Zarema Mukusheva is a young Chechen human rights activist from Grozny
who spent two years documenting life in Zumsoi. The resulting film --
“Crying Sun: The Impact Of War In The Mountains Of Chechnya” -- was
recently screened in Washington, D.C. RFE/RL correspondent Heather
Maher spoke to Mukusheva ahead of the event.
RFE/RL: How did you decide the title of the film?
Zarema Mukusheva: We chose this title because we remembered a picture that was painted by one of the village children. It was of the village and the burned houses, and there is a sun that is crying in the sky, above the houses.
We thought this title was very suggestive, and explained the situation and emotions of the people who lived during the war.
RFE/RL: How did you find out about the village of Zumsoi?
Mukusheva: This is a very high, mountainous village in Chechnya and we came there because we heard about a mop-up operation [being conducted by Russian troops]. And we visited this village after this mop-up operation because we wanted to document it.
The mountain village of Zumsoi (Courtesy photo: Memorial)
[The Russian human-rights group] Memorial has never produced films or videos before, this is our first project. The film was also done in cooperation with Witness [a U.S. human rights group that uses video cameras to document abuses.]
We spent two years filming footage, but we actually never intended to make the film, we were just observing the people who were coming and going and filming what we saw.
RFE/RL: In two years you must have filmed many things. What did you end up putting in the finished film?
Mukusheva: The action takes place in the mountains of Chechnya, in the village of Zumsoi. This village is remarkable because it is a historic village, an ancient village. The characters -- the heroes in our film -- are two families, and we trace their fates over the last two years.
We especially follow one man [Myahdi Muhayev] -- during the war, his 15-year-old brother was abducted by Russian troops. Another brother was also detained, and after very cruel torture, became handicapped. Then our character himself is thrown into jail. After his detention by the federal services, he disappears for several days, and then there is an attempt to accuse him of serious crimes.
The other main character in the film is a schoolteacher in Zumsoi whose father is 103 years old. After everyone abandons the village, she starts to work for a human-rights organization and on the cases of disappeared people.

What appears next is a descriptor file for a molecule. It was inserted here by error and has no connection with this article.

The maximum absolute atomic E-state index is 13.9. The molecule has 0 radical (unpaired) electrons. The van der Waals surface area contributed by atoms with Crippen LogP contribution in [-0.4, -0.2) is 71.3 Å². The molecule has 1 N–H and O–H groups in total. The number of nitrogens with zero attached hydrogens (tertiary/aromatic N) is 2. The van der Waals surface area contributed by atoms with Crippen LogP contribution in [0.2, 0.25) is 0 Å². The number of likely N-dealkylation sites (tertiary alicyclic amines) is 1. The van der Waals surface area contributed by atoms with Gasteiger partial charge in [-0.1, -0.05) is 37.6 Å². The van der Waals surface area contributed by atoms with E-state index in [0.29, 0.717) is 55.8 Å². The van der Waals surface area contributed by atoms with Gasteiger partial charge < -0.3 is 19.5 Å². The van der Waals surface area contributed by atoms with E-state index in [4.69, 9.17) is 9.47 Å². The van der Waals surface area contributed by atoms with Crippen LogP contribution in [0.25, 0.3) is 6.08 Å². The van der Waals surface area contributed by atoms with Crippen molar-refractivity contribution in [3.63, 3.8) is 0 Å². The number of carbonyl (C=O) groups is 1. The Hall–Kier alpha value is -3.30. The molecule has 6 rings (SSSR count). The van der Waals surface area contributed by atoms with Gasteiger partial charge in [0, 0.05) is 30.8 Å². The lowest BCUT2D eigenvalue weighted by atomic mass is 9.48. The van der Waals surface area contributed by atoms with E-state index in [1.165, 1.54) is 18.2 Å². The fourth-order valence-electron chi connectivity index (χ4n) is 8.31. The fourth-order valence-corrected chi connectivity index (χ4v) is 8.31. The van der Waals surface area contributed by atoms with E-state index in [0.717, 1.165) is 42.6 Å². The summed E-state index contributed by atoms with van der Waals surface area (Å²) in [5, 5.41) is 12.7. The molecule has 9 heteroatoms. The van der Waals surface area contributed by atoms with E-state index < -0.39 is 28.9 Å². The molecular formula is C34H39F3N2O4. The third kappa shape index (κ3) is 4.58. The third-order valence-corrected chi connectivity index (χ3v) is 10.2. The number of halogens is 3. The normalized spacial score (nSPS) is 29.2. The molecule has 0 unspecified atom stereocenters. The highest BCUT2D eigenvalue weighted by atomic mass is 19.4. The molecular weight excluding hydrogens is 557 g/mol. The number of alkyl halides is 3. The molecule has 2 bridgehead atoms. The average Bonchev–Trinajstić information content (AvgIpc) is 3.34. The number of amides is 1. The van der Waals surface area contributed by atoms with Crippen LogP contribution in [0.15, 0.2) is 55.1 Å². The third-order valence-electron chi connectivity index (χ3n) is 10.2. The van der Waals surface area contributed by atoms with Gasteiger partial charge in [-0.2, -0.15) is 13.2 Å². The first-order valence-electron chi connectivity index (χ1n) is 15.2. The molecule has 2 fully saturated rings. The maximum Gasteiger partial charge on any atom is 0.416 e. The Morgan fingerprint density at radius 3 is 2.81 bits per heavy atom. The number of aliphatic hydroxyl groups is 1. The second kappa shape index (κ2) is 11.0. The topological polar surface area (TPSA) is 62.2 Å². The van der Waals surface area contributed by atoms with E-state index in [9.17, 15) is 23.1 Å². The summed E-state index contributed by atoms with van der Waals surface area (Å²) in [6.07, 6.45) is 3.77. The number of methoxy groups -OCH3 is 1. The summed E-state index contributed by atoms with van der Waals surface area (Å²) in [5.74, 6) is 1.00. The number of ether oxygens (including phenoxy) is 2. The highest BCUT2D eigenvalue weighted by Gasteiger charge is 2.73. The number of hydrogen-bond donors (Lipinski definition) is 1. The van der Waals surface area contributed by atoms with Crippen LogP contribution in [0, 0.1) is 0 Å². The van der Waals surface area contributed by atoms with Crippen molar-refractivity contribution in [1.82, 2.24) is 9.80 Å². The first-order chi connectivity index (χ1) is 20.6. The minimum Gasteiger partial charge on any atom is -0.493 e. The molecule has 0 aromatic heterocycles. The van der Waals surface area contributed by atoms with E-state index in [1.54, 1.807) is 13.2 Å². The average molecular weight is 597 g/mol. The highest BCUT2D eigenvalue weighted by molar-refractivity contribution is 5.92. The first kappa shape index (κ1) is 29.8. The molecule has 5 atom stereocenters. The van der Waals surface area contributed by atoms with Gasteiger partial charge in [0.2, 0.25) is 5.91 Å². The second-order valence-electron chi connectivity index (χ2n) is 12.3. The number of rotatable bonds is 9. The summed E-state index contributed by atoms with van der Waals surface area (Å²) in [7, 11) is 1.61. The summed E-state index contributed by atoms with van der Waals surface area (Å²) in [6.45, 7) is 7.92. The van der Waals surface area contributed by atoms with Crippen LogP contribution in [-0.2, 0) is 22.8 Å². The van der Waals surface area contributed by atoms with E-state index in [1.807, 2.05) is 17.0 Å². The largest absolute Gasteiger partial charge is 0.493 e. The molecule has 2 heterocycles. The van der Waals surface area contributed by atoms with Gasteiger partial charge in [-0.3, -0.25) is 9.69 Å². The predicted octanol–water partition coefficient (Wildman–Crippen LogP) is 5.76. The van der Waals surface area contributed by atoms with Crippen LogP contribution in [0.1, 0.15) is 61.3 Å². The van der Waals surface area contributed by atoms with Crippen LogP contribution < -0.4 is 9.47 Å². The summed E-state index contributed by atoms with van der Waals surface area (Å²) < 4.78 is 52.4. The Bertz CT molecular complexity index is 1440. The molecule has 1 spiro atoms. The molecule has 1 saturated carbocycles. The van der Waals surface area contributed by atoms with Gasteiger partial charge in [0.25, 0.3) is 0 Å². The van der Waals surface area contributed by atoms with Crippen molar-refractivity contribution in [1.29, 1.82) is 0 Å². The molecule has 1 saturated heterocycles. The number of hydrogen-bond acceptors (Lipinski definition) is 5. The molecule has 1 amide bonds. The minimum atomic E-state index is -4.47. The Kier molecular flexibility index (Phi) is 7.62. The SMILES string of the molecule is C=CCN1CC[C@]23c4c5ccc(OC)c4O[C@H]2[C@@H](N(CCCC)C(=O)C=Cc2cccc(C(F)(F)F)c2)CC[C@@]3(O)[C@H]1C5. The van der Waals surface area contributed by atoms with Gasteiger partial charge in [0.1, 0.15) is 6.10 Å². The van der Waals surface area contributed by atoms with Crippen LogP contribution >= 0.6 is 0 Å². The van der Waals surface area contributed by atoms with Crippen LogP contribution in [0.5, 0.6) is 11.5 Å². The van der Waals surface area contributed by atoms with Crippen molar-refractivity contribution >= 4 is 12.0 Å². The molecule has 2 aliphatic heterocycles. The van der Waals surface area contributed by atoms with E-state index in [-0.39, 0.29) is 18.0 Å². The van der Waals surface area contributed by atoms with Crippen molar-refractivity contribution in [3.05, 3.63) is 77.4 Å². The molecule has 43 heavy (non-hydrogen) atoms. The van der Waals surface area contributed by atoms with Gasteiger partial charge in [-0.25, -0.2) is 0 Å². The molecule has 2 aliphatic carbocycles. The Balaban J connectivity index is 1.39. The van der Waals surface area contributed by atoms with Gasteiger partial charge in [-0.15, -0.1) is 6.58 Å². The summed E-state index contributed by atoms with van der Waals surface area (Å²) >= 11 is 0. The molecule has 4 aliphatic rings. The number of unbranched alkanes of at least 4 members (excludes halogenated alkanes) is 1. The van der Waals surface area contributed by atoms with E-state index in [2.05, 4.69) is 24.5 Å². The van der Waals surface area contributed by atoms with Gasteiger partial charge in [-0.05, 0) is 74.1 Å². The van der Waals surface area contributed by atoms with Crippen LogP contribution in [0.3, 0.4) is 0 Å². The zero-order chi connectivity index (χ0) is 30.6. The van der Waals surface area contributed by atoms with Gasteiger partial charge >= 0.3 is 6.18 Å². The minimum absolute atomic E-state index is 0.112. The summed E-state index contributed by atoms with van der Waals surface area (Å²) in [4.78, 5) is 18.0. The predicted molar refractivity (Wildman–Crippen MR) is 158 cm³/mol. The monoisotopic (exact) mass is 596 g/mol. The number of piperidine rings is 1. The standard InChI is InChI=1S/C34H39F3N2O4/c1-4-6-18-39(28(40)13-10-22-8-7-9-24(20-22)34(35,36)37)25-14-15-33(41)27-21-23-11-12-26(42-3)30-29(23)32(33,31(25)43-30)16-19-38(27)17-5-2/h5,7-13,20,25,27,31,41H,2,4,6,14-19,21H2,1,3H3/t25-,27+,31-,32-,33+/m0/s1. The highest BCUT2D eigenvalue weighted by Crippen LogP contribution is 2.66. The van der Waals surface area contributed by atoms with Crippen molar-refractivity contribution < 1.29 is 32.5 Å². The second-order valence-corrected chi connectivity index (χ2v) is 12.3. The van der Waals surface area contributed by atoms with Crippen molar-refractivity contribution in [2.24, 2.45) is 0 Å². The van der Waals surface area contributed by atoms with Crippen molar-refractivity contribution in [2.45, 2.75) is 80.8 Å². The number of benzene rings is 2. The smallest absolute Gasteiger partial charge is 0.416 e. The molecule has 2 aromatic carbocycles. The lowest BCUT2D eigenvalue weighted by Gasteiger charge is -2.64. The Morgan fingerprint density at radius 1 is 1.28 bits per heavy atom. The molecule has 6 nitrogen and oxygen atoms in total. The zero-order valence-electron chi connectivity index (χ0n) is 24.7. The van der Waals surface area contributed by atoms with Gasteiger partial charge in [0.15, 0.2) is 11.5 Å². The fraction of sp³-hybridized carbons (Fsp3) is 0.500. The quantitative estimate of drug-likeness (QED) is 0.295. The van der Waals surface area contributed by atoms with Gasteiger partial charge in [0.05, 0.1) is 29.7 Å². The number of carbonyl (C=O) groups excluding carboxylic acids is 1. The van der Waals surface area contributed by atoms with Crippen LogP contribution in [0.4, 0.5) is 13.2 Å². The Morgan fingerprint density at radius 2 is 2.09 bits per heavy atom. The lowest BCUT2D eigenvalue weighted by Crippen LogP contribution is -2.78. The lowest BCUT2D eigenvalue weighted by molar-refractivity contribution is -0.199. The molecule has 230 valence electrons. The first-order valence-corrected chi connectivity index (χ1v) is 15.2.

The film shows the lifestyle of these people, their situation, and how they are treated by the [Russian] military troops. It also shows the environment of the village -- which is a result of the war; aerial attacks on the village, mop-up operations, and about how the families, one after another, gradually have to leave the village until the village is finally abandoned.
Our film depicts the tragedy of how people have had to abandon the mountainous villages of Chechnya, how the war has squeezed the local population out of their native homelands.
The federal troops justify their actions by saying that people who live in the mountains serve as a food-supply base for Chechen guerrillas who are still operating in the mountains.
Our aim was not only to show this social problem, but to show the lives of simple people of Chechnya who have had to bear this war on their shoulders. And to show how their lives and their fates have been injured by this war.
RFE/RL: You have made a very emotional film. How have audiences reacted when they see it?
Mukusheva: There are certain moments in the film that are tough to watch, even for me, although I have seen it with my own eyes, and witnessed it, but it is still difficult to watch. For example, there is footage of a mop-up operation by Russian troops, and watching it, you get chills.
There are moments in the film when Chechens who live outside Chechnya -- those who had to flee Chechnya -- feel very sad and nostalgic, especially when they see the beautiful mountains and the life of the people who live in the mountains.
We have shown the film in Moscow, and we plan to show it in several towns in Russia. I don’t want this film to be seen only by the authorities. For me, it’s more important to change the opinion of ordinary Russian citizens, than to try and change the opinion of people like [Russian President Vladimir] Putin.
RFE/RL: As a filmmaker and human-rights activist, you have worked with victims and ordinary people who have lived through years of fighting. What long-term effects do you think the wars in Chechnya will have?
Mohadi Hadjiyev, age 103, walking through his home village of Zumsoi (Courtesy photo: Memorial)
They are growing up with these images. And when they become adults, what will their political outlooks be? This is largely shaped by their childhood experiences.
Once I visited a family during my work for Memorial, and there was an old woman, she was surrounded by five small boys. She said, pointing at one child, "this is the son of my oldest son." She pointed at another and said, "this is the son of my youngest son," of another, she said, "this is the son of my middle son."
All of her sons had been detained by the [Russians], as well as her husband, and all were still missing. And I’m thinking about these boys, who are growing up without fathers. And they’re playing 'war' in the yard. So I’m thinking that when they grow up, their outlooks will be more radical than their parents.
When I was a child, my friends used to play "war" as well. Some would be Russian soldiers, and others would be told, "You have to be Germans, the Nazi soldiers." And no one wanted to be German, they all wanted to be Russian soldiers. Now, when children play war here, they all want to be Chechen fighters. No one wants to be a Russian soldier.
The aftermath of a December 2002 Chechen resistance attack on the main government building in Grozny (epa)